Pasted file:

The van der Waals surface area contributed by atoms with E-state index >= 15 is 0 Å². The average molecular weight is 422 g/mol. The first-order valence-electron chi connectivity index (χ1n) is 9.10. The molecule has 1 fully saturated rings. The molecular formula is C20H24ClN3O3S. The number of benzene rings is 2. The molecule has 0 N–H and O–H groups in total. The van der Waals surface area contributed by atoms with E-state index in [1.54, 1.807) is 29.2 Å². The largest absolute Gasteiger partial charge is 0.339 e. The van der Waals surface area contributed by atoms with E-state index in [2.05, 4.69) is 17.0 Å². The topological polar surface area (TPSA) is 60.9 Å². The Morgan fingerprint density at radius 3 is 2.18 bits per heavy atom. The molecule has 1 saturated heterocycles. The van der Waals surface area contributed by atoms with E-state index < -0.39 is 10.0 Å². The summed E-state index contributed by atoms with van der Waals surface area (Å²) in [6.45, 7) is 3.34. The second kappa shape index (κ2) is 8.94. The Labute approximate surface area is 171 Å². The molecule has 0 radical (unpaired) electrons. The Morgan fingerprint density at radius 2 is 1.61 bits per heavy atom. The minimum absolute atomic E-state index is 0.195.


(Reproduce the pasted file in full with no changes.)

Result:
The van der Waals surface area contributed by atoms with E-state index >= 15 is 0 Å². The average molecular weight is 422 g/mol. The first-order valence-electron chi connectivity index (χ1n) is 9.10. The molecule has 1 fully saturated rings. The molecular formula is C20H24ClN3O3S. The number of benzene rings is 2. The molecule has 0 N–H and O–H groups in total. The van der Waals surface area contributed by atoms with E-state index in [1.54, 1.807) is 29.2 Å². The largest absolute Gasteiger partial charge is 0.339 e. The van der Waals surface area contributed by atoms with E-state index in [2.05, 4.69) is 17.0 Å². The topological polar surface area (TPSA) is 60.9 Å². The Morgan fingerprint density at radius 3 is 2.18 bits per heavy atom. The molecule has 1 saturated heterocycles. The van der Waals surface area contributed by atoms with E-state index < -0.39 is 10.0 Å². The summed E-state index contributed by atoms with van der Waals surface area (Å²) in [6.45, 7) is 3.34. The second kappa shape index (κ2) is 8.94. The Labute approximate surface area is 171 Å². The molecule has 0 radical (unpaired) electrons. The Morgan fingerprint density at radius 2 is 1.61 bits per heavy atom. The minimum absolute atomic E-state index is 0.195.